Fifteen York County municipal police departments and the York County Sheriff’s Office are considering a mutual aid agreement that could see officers or dispatchers from one agency step in to help cover another in a temporary emergency. The agreement, which has been approved by some municipalities and is under consideration in others, originated due to the coronavirus pandemic. Tammy Wells photo

KENNEBUNKPORT — Residents here and in 15 other York County jurisdictions could see officers from another local law enforcement agency at work in their community, if an emergency like coronavirus results in a shortage of their own personnel.

City or town councils, select boards and county commissioners in York County are considering a memorandum of understanding that could see officers or dispatchers from the county’s municipal police departments and the Sheriff’s Office help their neighbors

The agreement stems from a presentation from Kennebunkport Police Chief Craig Sanford to the District 1 (York County) Police Chief’s organization, after learning officers from another police agency had undergone testing for the virus.

Sanford pointed out that if an officer or a dispatcher at a local police department tests positive for coronavirus, not only would that individual be sidelined for a while, but also co-workers determined to have been in close contact would also have to quarantine for a couple of weeks.

Being down a few officers — or a few dispatchers — could make it difficult for some police agencies to cover all shifts, Sanford said in a Nov. 18 interview, pointing out that agencies like the one he heads has 14 police officers.

“Who handles those calls?” he asked. “Could a local agency send someone over? Could I send someone to work and pull a shift just to cover? That was the whole premise.”

Another factor that led to the agreement was a COVID-19 outbreak at York County Jail  that began in August and impacted both inmates and staff until deemed cleared Oct. 12, Saco Police Chief Jack Clements and Mayor William Doyle told the Saco City Council in an October meeting.

If another agency were impacted, Saco could help, “and they’d do it for us if it happened in Saco,” said Clements.

“We hope everyone will be on board,” said District 1 Police Chiefs Chair Jo-Ann Putnam, who is also police chief in Wells, where selectmen have approved the measure.

Old Orchard Beach Town Council approved the agreement on Nov. 17. Saco and Kennebunk have approved it as well.

Kennebunk Police Chief Robert MacKenzie told his town’s Select Board that officers can go to another town in an emergency if requested, by state statute, but the memo of understanding formalizes the process.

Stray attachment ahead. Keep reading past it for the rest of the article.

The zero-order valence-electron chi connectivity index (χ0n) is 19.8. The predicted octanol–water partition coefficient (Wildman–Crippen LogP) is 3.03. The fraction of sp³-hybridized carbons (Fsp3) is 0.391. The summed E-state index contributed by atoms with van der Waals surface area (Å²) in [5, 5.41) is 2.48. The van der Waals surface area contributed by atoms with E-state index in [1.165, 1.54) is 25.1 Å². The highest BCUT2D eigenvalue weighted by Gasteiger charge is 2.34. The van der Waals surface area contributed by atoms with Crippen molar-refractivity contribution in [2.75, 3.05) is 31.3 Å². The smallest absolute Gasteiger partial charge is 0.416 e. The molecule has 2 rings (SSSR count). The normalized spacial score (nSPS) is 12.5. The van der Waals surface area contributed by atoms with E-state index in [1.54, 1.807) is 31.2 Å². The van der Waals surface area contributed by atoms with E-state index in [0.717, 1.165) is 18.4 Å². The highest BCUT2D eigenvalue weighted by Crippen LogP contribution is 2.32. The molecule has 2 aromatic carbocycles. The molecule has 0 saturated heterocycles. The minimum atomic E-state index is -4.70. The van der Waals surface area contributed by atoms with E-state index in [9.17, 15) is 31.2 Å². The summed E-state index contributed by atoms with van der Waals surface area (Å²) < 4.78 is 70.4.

“If we were down several officers due to COVID-19, this would allow me to request assistance,” MacKenzie told the Select Board.

Biddeford Police Chief Roger Beaupre initially expressed some skepticism, but said after rereading the agreement thoroughly, he will  send a letter of authorization to the City Council for their consideration.

And Police Chief Sanford said the Kennebunkport Board of Selectmen will take up the matter.

York County Sheriff William King said he expects county commissioners will consider the agreement.

In Saco, one city councilor expressed some misgivings when the matter was first aired in October. Councilor Lynn Copeland worried that not all officers from other jurisdictions would have the same training in some aspects of policing as do Saco officers. She wondered if the agreement would mean Saco would be relinquishing authority to another agency.

Clements assured Copeland that police agencies train annually. And he pointed out that any officers assisting in Saco would be working for the city.

Saco City Council unanimously approved the measure at a November meeting.

The request for assistance is made only when the requesting agency has exhausted or fully committed its available resources, the agreement says, in part.

According to the agreement, “It is understood that the responding agency will extend its best effort to provide assistance in these circumstances.”

Providing assistance is voluntary.

Each sending community would pay the salary and benefits of their officers or dispatchers and provide equipment, like a police cruiser.

The responding agency would assume its own liability incurred to any third party, except to the extent attributable to command or operational decisions made by the requesting department, the agreement states.

Agencies may opt out of the agreement with 10 days notice.

Putnam said the agreement could be used for other emergencies, but was brought on because of the coronavirus pandemic.

“I hope we never need it,” she said.

Comments are not available on this story.